Ajay Banga, President and CEO of MasterCard Worldwide presents MasterCard’s perspective on the FI2020 Global Forum
A transition from a cash-based to digitized monetary system
We came into the space of financial inclusion through the perspective that cash is way too large in the world’s economy. 85% of the world’s retail transactions are still in cash. Cash is expensive. The popular dialogue around cash treats cash as free and electronic commerce as expensive and I think that’s really inverted, it’s backwards. Cash costs between 0.5-1.5% GDP to print, secure, and distribute. It facilitates tax evasion and illegal activity. There are studies out there discussing all of this.
So MasterCard came in from that perspective. Then we looked at where the cash is coming from; about 30% of the money that goes to the 2.5 billion financially excluded people comes from governments, social security payments, and such like; 60% comes from companies and part-time work; 10% from remittances – it’s different by country, but that’s the overall view.
Addressing financial exclusion through a new payments network
When you consider all of that, that’s when you start to find a way into this space. The best way to access the financially excluded is to create the payments network for the money coming into them. Once the money coming into them is digitized, made electronic, or put onto some plastic or fingerprint form, then you have a chance to educate the financially excluded and involve them in using that payment method without needing to take out cash again.
Now once you’ve done that, that card – that account in the sky – is a savings instrument. All of the sudden you’ve gone from payments to savings. Now comes the question of how do you lend?
Digitized money: How do you lend?
Accion has a great 5-step model, which involves credit reporting and how it takes a village to build that whole credit-reporting network; this is key for lending. But I don’t think lending is what you start with; you’ve got to start with the basic highway of cash in and cash out, and a savings method. That’s why MasterCard is here today.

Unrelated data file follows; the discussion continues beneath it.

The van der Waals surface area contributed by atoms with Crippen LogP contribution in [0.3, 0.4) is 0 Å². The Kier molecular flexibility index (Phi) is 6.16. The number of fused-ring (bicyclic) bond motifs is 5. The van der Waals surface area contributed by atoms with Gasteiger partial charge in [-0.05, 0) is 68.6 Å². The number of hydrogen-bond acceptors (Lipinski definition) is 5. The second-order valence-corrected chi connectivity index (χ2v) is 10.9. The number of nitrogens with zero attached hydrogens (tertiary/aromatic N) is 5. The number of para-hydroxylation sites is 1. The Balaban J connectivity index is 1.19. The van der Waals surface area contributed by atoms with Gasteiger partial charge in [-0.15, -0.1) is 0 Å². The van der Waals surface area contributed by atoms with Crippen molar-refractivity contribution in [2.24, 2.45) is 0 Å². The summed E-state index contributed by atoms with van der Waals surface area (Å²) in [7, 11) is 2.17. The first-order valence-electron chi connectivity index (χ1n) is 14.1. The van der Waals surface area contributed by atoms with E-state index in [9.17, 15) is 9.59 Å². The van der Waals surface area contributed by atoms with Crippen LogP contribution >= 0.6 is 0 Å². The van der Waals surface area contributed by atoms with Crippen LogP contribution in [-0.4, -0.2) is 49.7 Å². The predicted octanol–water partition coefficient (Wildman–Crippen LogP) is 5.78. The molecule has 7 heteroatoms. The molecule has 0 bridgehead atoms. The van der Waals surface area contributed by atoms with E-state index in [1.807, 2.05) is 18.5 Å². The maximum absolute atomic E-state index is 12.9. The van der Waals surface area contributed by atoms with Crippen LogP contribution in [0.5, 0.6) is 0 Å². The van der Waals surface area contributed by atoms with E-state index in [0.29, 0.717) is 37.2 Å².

Purpose of FI2020 Global Forum: Bringing together like-minded people
What Accion is doing right now is bringing together like-minded people, who, in the space of what is loosely called financial inclusion, are brought together to try to understand what they are doing. The fact is that there are a lot of people who are participating in this space already, but they just don’t know that they are. So people developing mobile payments like BKash are participating in financial inclusion already; they may not have called it that, but that’s what they’re doing.
The need for constructive open dialogue
And so if you bring like-minded people together and you start having a constructive open dialogue this makes people, first of all; understand the definition of financial inclusion, and secondly; understand what public-private partnerships need to be made in order to make that work. If you put those people together, you have a chance of actually doing something about it.
Next post: Reaching financial inclusion by 2020 – Challenges & next steps
To see what others are saying and posting about the Global Forum, visit the Financial Inclusion 2020 website and follow #FI2020 on Twitter.